Wednesday, February 27, 2008

Closed for training... differing perspectives on Starbucks

Starbucks decision to close over 7000 company-owned USA locations for several hours on the evening of February 26th in order to implement training in customer service and the making of their varied coffee drinks has caught the eye of new outlets... and understandably so. Starbucks reports that some 135,000 baristas were on the receiving end of the training effort.

Two viewpoints

1) The "How could Starbucks afford to do it?" perspective
.....Those with this point-of-view focus on a range of variables including the:

  • lost sales during the closure
  • "unproductive wages" (just consider the 400,000+ hours of barista training)
  • opportunities for competitors to access Starbucks' customers (for example, Dunkin' Donuts offered heavily discounted lattes, espressos and cappuccinos during this Starbucks evening training)
  • attention on negative issues at Starbucks given through media coverage of the training event

2) The "How could Starbucks NOT afford to do it?"
.. ..Those with this viewpoint -- and it seems to be a somewhat lonely place judging from what is currently read or heard -- wonder, even considering the possible negatives listed in #1 above, why wouldn't an organization be willing to take unconventional measures to refocus on its customers, if such methods were deemed productive?

Comparing the two sides
While those in the "how could they" camp focus on short-term negative outcomes that might result from this event, they seem to not consider the longer term negatives if Starbucks does not do something significant to counter some disturbing trends impacting their customers. One question begging to be asked is: "How much would continuing such current practices impact their profits if left unchanged". Two such practices that Starbucks reportedly focused on Tuesday night were in the areas of: (A) coffee drinks that are not prepared up to "Starbucks standards" and (B) not offering the desired consistent customer service that was a hallmark of the chain in earlier years but had been slumping recently.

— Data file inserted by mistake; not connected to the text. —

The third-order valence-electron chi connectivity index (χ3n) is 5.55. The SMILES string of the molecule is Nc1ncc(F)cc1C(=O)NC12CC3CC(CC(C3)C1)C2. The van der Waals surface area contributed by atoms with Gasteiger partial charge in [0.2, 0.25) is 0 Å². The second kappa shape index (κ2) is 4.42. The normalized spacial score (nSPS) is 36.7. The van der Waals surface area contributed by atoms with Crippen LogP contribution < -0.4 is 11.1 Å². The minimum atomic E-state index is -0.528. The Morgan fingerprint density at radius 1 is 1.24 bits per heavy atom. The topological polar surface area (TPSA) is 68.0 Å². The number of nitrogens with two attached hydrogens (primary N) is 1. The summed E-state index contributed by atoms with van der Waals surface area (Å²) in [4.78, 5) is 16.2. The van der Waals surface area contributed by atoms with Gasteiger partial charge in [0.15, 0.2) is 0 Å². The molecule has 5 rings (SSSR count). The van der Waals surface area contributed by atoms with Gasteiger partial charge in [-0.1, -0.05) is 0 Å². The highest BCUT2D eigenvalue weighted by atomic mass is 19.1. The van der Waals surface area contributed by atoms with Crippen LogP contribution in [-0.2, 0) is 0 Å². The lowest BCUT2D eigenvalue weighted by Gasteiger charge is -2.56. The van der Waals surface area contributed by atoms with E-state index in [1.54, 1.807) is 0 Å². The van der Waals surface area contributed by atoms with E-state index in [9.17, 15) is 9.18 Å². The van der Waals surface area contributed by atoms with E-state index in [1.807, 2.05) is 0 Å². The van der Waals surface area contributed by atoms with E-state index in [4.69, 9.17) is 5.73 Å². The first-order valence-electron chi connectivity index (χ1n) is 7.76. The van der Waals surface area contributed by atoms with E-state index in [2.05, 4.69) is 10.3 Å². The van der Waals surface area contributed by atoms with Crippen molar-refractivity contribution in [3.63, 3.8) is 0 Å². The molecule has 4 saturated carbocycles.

Lift your cup high
Although Tuesday's closure of their locations surely had some short term negative consequences, let's hope that Starbucks customers lift their venti lattes (or espressos or macchiatos or whatever) high to toast the Starbucks management for their willingness to take a bold (and expensive) step to get the shops back to where they felt they needed to be. It will be interesting if Starbucks' customers taste and experience a difference (and for how long).

Tuesday, February 12, 2008

McDonald's: Please do coffee right this time!

In an early 2007 Consumer Reports coffee taste test, coffee drinkers preferred McDonald's Premium Roast over blends of Starbucks, Dunkin Donuts and Burger King.

Currently, the local McDonald's are in the midst of reconfiguring their front counters to accommodate the fast food firm's move into expanded coffee shop offerings.

No options
Even though they have had a nice tasting product for over a year, McDonald's chose to maintain their fast food heritage regarding their coffee. Even though promoting their coffee as a premium beverage in a redesigned cup, McDonald's failed to offer customers any choices of creamers. Instead of a selection of milks -- cream, whole, 2%, non-fat, soy, etc. -- and flavorings, McDonald's has limited coffee drinkers to a single type of coffee cream in "mini moos" (the miniature creamer "buckets" topped with foil -- see the picture above).

To be fair, McDonald's coffee drinkers could have a wider selection of creamers (2% or non-fat)... if they bought a small carton of milk with their cup of Premium Roast!

Jump, don't just stick your toes in
McDonald's seems to have the coffee that satisfies the palate. Here's hoping they realize it is more than just the coffee. Since McDonald's is entering the coffee market with more gusto, it would be beneficial to remember that up-market coffee is not viewed as a commodity and that even variables seemingly as small as coffee condiments impact consumer perception.